Legal Document Automation and Client Confidentiality

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By Ian C. Schick, PhD, JD, CEO & Co-founder of Specifio (originally posted here on Sept. 24, 2018)

Attorneys are increasingly adopting artificial intelligence to streamline the drafting process for various legal documents, but are they currently meeting the ethical guidelines for protecting private client information? Below, we discuss the role and ethical responsibility of attorneys using third party document automation services and recommended measures to protect confidential information.

The Model Rules of Professional Conduct 3.3 state that lawyers must make “reasonable efforts” to protect client information, which includes understanding the sensitivity of the information, potentiality of disclosure without employing additional measures, and cost of these measures. Lawyers are responsible for maintaining the confidentiality of the information to and from the document automation service. Hypertext Transfer Protocol Secure (HTTPS) and email with encrypted text or attachments are the two most secure methods for transferring information online.

The ethical obligations relating to lawyers outsourcing work to third party attorneys similarly applies to non-lawyers, such as machines. According to Model Rule 5.3, attorneys are responsible for ensuring that the ethical conduct of non-lawyers are identical to professional attorneys.

While reviewing written confidentiality agreements and security policies is recommended, the Model Rules make it clear it’s important lawyers understand what happens to confidential client data (1) when it is transmitted to a third party, (2) while the third party is in possession of the data, and (3) when the third party returns work product back to the lawyers.

Specifio is the first and only fully-automated patent drafting service. This means there is no human intervention, which addresses potential confidentiality and conflicts issues. In addition, all documents transmitted between the service and the user are password-encrypted.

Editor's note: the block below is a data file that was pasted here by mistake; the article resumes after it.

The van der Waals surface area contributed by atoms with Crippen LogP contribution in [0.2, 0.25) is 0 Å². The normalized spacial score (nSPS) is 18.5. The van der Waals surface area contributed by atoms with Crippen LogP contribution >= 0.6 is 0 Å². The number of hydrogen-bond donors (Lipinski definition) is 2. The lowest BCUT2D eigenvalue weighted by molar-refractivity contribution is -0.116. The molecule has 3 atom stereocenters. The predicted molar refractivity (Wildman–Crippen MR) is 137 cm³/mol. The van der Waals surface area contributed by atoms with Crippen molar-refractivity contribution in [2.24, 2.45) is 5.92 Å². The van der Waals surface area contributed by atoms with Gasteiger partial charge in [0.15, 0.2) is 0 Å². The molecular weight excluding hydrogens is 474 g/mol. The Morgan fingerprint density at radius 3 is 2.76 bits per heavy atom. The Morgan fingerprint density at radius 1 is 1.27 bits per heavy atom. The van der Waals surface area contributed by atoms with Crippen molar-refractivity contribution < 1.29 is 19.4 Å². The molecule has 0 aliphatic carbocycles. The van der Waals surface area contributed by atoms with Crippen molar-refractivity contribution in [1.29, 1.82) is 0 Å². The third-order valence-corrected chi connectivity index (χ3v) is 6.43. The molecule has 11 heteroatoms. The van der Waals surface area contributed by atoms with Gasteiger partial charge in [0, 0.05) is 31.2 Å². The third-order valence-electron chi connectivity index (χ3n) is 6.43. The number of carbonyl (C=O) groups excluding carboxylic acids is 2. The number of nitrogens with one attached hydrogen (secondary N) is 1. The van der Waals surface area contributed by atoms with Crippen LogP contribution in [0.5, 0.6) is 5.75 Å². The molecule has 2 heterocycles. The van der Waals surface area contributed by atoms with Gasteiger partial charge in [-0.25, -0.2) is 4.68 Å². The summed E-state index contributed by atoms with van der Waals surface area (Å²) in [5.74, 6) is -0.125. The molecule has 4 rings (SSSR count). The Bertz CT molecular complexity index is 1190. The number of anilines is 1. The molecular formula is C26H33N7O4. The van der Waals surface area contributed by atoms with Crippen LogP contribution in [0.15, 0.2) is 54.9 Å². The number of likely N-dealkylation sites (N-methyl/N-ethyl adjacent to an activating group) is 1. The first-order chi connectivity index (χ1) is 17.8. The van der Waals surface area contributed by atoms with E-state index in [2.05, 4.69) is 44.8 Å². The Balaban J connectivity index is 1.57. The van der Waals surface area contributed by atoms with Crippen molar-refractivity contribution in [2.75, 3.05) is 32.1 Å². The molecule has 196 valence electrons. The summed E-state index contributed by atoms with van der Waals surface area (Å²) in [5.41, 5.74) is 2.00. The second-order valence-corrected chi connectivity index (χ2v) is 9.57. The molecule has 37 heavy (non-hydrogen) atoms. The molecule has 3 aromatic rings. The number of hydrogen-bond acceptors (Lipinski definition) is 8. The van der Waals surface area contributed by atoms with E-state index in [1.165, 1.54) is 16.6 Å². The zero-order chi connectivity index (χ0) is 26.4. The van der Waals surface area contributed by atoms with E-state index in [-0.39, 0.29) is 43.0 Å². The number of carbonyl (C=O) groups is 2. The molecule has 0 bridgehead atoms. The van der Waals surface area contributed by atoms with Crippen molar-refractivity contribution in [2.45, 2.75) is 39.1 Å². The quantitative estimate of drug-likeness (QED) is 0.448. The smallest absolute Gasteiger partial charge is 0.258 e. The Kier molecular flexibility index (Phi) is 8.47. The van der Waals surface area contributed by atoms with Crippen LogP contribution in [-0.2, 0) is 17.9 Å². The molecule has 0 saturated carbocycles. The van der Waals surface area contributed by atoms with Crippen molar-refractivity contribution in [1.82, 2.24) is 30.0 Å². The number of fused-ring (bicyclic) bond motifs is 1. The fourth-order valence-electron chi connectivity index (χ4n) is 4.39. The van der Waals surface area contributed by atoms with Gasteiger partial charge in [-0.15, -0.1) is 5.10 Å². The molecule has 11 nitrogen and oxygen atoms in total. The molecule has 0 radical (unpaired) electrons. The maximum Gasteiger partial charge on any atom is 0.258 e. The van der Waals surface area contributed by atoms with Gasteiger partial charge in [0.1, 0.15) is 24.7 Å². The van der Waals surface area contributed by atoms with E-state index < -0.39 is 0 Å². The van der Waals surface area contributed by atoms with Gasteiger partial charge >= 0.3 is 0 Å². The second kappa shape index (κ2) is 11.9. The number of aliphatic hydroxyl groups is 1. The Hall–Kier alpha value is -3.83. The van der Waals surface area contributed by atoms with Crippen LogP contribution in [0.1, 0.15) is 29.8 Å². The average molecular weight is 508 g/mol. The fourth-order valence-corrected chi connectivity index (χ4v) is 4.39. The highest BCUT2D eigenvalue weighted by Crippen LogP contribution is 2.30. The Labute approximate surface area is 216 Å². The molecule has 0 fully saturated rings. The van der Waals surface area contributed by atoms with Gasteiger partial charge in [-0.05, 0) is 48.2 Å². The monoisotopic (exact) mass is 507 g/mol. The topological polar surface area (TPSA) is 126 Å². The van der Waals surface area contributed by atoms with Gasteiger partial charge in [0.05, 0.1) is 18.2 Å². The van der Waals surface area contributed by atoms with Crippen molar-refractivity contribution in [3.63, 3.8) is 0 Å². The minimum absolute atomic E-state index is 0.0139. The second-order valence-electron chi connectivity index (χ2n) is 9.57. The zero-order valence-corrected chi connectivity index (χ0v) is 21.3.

At Specifio, we transparently address how information is processed and protected by the company. As outlined in our Terms of Service and Privacy Policy, Specifio does not store any confidential client information. Instead, confidential information is immediately and permanently deleted from the system after each application is processed.

In order to provide customer service and improve our technology, however, Specifio does keep metadata associated with the client information. The metadata includes a “content-stripped” version of the confidential information in which content words are replaced with nonspecific symbols, making the meaning of the text uninterpretable. These disguised content-stripped texts are only used to analyze document structure, word form, word count, and other metrics that are useful without knowing the underlying contents.

Below is an example of what content-stripped information may look like:


“The present disclosure relates to systems and methods for facilitating review of a confidential document by a non-privileged person by stripping away content and meaning from the document without human intervention such that only structural and/or grammatical information of the document are conveyed to the non-privileged person.”


“The p0018 d0017 r0019s to systems and methods for f0000ing r0001 of a c0002 d0003 by a n0004 p0005 by s0006ing a0007 c0008 and m0009 from the d0003 without h0010 i0011 such that only 20012 and/or g0013 i0014 of the d0003 are c0015ed to the n0004 p0005.”

Finally, with no training on its machine-learning models on confidential information, there is never “cross pollination” between patent applications we generated. In other words, text from one auto-generated patent application will never appear in another auto-generated patent application.

For more information on Specifio’s automated patent drafting service, visit our website or email us at

DISCLAIMER: The views and opinions expressed in this article are those of the author and (1) are not provided in the course of and do not create or constitute an attorney-client relationship, (2) are not intended as a solicitation, (3) are not intended to convey or constitute legal advice, and (4) are not a substitute for obtaining legal advice from a qualified attorney. You should not act upon any such information without first seeking qualified professional counsel on your specific matter. The hiring of an attorney is an important decision that should not be based solely upon Web site communications or advertisements.

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